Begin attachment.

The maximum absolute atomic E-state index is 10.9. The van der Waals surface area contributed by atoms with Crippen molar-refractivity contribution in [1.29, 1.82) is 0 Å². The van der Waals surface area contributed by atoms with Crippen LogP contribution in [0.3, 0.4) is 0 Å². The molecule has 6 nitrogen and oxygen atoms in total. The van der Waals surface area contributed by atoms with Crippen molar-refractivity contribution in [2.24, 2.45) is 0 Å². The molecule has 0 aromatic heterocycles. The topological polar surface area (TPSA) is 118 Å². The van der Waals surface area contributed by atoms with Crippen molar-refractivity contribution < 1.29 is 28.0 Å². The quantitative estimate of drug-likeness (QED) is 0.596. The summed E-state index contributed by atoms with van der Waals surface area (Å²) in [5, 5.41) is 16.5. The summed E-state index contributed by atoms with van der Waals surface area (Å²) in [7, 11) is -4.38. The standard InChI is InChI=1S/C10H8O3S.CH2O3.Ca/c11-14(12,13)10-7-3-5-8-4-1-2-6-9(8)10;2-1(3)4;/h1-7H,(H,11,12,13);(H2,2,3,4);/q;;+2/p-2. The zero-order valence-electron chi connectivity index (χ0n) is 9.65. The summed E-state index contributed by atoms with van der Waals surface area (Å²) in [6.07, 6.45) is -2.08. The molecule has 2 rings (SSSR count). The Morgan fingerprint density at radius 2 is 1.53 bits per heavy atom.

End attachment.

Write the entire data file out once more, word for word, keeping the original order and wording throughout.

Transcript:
The maximum absolute atomic E-state index is 10.9. The van der Waals surface area contributed by atoms with Crippen molar-refractivity contribution in [1.29, 1.82) is 0 Å². The van der Waals surface area contributed by atoms with Crippen LogP contribution in [0.3, 0.4) is 0 Å². The molecule has 6 nitrogen and oxygen atoms in total. The van der Waals surface area contributed by atoms with Crippen molar-refractivity contribution in [2.24, 2.45) is 0 Å². The molecule has 0 aromatic heterocycles. The topological polar surface area (TPSA) is 118 Å². The van der Waals surface area contributed by atoms with Crippen molar-refractivity contribution < 1.29 is 28.0 Å². The quantitative estimate of drug-likeness (QED) is 0.596. The summed E-state index contributed by atoms with van der Waals surface area (Å²) in [5, 5.41) is 16.5. The summed E-state index contributed by atoms with van der Waals surface area (Å²) in [7, 11) is -4.38. The standard InChI is InChI=1S/C10H8O3S.CH2O3.Ca/c11-14(12,13)10-7-3-5-8-4-1-2-6-9(8)10;2-1(3)4;/h1-7H,(H,11,12,13);(H2,2,3,4);/q;;+2/p-2. The zero-order valence-electron chi connectivity index (χ0n) is 9.65. The summed E-state index contributed by atoms with van der Waals surface area (Å²) in [6.07, 6.45) is -2.08. The molecule has 2 rings (SSSR count). The Morgan fingerprint density at radius 2 is 1.53 bits per heavy atom.